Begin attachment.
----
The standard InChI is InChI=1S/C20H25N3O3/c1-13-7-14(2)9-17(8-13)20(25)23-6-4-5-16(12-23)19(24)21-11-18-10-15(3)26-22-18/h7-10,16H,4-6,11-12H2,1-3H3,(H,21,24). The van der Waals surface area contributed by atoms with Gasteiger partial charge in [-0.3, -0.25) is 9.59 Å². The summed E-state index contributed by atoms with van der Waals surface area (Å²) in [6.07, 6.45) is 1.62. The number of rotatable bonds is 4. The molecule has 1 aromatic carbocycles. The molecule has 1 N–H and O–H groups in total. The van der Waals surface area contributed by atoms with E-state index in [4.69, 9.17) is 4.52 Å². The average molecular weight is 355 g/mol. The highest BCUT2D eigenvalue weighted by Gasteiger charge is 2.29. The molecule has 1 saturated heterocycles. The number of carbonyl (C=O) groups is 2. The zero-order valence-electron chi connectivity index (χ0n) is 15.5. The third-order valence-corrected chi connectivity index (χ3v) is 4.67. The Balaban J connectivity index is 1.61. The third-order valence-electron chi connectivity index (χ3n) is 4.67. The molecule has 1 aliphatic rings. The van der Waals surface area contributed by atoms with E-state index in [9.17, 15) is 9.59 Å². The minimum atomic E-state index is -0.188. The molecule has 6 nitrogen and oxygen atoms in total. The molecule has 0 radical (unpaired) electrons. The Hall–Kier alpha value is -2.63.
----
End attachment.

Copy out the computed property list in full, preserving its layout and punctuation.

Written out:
The standard InChI is InChI=1S/C20H25N3O3/c1-13-7-14(2)9-17(8-13)20(25)23-6-4-5-16(12-23)19(24)21-11-18-10-15(3)26-22-18/h7-10,16H,4-6,11-12H2,1-3H3,(H,21,24). The van der Waals surface area contributed by atoms with Gasteiger partial charge in [-0.3, -0.25) is 9.59 Å². The summed E-state index contributed by atoms with van der Waals surface area (Å²) in [6.07, 6.45) is 1.62. The number of rotatable bonds is 4. The molecule has 1 aromatic carbocycles. The molecule has 1 N–H and O–H groups in total. The van der Waals surface area contributed by atoms with E-state index in [4.69, 9.17) is 4.52 Å². The average molecular weight is 355 g/mol. The highest BCUT2D eigenvalue weighted by Gasteiger charge is 2.29. The molecule has 1 saturated heterocycles. The number of carbonyl (C=O) groups is 2. The zero-order valence-electron chi connectivity index (χ0n) is 15.5. The third-order valence-corrected chi connectivity index (χ3v) is 4.67. The Balaban J connectivity index is 1.61. The third-order valence-electron chi connectivity index (χ3n) is 4.67. The molecule has 1 aliphatic rings. The van der Waals surface area contributed by atoms with E-state index in [9.17, 15) is 9.59 Å². The minimum atomic E-state index is -0.188. The molecule has 6 nitrogen and oxygen atoms in total. The molecule has 0 radical (unpaired) electrons. The Hall–Kier alpha value is -2.63.